Representing the Council of Writing Program Administrators

As President of WPA, I was invited to participate in the CCCC featured session panel "Who Represents English Studies? Whom Does English Studies Represent? A Public Conversation" (Session I). I'm pasting in a copy of my prepared remarks here. I'd appreciate hearing from any who want to take the conversation further.

"I've been asked to join this conversation because I am the current president of the Council of Writing Program Administrators, and one of the responsibilities and privleges of that role is to represent the organization on occasion. That is, I am asked to speak for the group and its members. I'm thankful that WPA has been included in this conversation this afternoon.

WPAs are accustomed to representing others--it's part of our roles as WPAs to represent our programs to faculty, students, administrators and others. We are, as Barbara Cambridge and Ben McClelland wrote several years afo, icons for our programs.

Not only are we accustomed to representing our writing programs, what we do in those writing programs is often what the general public believers English Studies is all about. In fact, however, WPAs are a very small part fo the full specturm of English Studies professionals. The membership of NCTE is more than 60,000; some 5000 of that is CCCC members. The membership of MLA is 30,000. The current paid membership of WPA is 500. Clearly WPA does not represent English Studies.

Who who does?
Who can?
Who can represent English Studies to the broader higher education industry and to the general public? Can we identify any points on which we all agree?

Our professional interests within English studies are often in conflict. For example, staffing practicies that might be best for our first year composition programs may not be best for ensuring a healthy size for our graduate programs; best pracitces for mentoring munior faculty may result in an ill-fitting furden on senior faculty.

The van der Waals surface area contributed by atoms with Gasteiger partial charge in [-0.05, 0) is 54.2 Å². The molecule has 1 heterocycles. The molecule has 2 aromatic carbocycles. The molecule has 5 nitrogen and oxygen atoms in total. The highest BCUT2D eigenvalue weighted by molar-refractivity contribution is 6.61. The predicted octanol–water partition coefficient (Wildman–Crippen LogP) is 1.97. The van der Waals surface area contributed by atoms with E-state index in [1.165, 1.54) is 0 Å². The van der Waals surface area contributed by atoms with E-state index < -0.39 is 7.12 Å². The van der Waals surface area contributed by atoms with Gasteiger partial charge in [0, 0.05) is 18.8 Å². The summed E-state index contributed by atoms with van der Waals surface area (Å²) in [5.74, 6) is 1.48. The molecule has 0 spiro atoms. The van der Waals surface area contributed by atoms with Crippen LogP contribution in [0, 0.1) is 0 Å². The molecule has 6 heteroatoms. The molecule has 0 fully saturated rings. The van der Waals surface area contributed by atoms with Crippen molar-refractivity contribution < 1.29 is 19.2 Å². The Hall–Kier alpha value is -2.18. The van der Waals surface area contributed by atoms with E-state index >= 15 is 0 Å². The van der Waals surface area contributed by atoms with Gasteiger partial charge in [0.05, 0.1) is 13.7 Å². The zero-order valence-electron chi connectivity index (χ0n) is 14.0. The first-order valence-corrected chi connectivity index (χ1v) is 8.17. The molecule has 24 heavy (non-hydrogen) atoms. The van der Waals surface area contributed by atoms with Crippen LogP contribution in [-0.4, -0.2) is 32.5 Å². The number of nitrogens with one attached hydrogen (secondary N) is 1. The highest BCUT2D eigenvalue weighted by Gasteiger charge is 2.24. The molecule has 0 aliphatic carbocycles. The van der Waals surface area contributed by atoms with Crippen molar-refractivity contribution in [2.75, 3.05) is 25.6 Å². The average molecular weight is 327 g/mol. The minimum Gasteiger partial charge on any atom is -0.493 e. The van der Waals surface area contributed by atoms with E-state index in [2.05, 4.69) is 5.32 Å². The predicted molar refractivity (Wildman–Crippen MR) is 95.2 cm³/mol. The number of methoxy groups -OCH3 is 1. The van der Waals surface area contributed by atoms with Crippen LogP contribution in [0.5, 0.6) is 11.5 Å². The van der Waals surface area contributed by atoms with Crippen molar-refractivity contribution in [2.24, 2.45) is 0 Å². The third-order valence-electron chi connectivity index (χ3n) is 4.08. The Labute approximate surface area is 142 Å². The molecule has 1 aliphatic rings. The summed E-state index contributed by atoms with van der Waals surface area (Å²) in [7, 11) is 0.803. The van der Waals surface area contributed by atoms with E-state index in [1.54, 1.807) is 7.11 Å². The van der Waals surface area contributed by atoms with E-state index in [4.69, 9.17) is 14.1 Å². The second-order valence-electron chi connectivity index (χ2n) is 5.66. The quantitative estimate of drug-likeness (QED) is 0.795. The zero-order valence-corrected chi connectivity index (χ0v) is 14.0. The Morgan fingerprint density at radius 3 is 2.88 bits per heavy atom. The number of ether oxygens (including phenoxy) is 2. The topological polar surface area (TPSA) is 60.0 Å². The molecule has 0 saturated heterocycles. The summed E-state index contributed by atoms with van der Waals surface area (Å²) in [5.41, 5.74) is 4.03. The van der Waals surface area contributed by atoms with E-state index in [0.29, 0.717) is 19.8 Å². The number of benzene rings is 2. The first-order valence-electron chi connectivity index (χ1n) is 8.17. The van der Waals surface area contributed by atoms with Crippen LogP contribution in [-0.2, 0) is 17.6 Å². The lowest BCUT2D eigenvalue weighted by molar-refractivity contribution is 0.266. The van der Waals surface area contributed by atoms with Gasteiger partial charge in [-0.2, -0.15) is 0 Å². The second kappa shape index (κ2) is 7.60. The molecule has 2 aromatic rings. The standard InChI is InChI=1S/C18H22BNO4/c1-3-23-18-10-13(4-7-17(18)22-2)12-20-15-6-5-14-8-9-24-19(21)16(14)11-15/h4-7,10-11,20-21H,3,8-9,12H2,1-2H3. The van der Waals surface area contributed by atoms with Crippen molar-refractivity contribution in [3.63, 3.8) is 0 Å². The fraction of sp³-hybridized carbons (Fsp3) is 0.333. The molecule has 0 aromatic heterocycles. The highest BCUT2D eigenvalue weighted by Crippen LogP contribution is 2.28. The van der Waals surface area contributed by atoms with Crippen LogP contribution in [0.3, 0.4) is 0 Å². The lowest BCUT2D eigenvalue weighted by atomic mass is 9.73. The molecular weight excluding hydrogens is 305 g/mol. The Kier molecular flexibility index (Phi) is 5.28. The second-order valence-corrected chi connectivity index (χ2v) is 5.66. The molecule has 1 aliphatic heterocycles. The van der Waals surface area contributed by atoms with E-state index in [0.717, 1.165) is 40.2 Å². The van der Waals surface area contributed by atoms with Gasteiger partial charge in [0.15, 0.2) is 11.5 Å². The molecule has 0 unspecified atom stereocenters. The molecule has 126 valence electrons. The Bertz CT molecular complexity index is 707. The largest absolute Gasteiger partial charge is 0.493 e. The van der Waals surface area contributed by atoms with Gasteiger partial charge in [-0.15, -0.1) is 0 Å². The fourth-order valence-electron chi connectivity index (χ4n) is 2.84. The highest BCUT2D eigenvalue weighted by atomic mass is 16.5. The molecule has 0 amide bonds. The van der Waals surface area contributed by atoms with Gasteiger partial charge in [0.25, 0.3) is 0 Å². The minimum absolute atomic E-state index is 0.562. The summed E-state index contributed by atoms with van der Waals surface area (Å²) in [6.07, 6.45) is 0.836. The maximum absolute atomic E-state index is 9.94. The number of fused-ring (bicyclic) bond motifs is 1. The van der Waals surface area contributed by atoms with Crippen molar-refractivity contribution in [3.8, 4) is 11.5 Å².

Our views on the subjects about which we care the most are diverse. Developing, refining, and representing those views among ourselves, to one another, constitutes our scholarly work.

We grow comfortable with talking to one another. But when it comes to talking to others, to the public, we turn to our professional organizations and ask that they speak for us--or tell us what to say. We're not comfortable talking with the public--becausw we have so little practice. And we have so little practice because we haven't expected it of one another.

We're all smart enoughgh to to do this, but our rewards systems will have to change and our values will have to be re-examined. As long as we withhold rewards of tenure, promotion, and raises for the activities that we classify as service or engagement, we will not dvelop much muscle, speed, or alacrity for responding to challenges from the public.

So, I would advocate that whatever else we might identify that we can do, agree to do, and actually accomplish collectively in an effort to change the conversation at the highest levels--or even to simply enter it--we must work together to prepare our members to represent themselves.

Through projects like those of the WPA Network for Media Action (NMA), we can help one another prepare to represent our own programs and to offer our own individual specific expertise to our institutions and commuities. We can help one another learn how to initiate productive dialogues with decision-makers at the campus level; we can help one another learn how to bring our work and expertise to the attention of our university news services and speakers bureaus. We can help one another idientify the local, community organizations with whom me might partner, we can encourage one another to talk to our neighbors--or families.

Collectively--as a group of professional organizations, we can create spaces for this learning and give participants the resources they need: time, accesa to one another, and encouargement. We can sponsor workshops and institutes that will help individual members prepare to represent themselves.

Who represents English Studies? Every one of us does. We can learn to do it. We can help each other learn to do it well."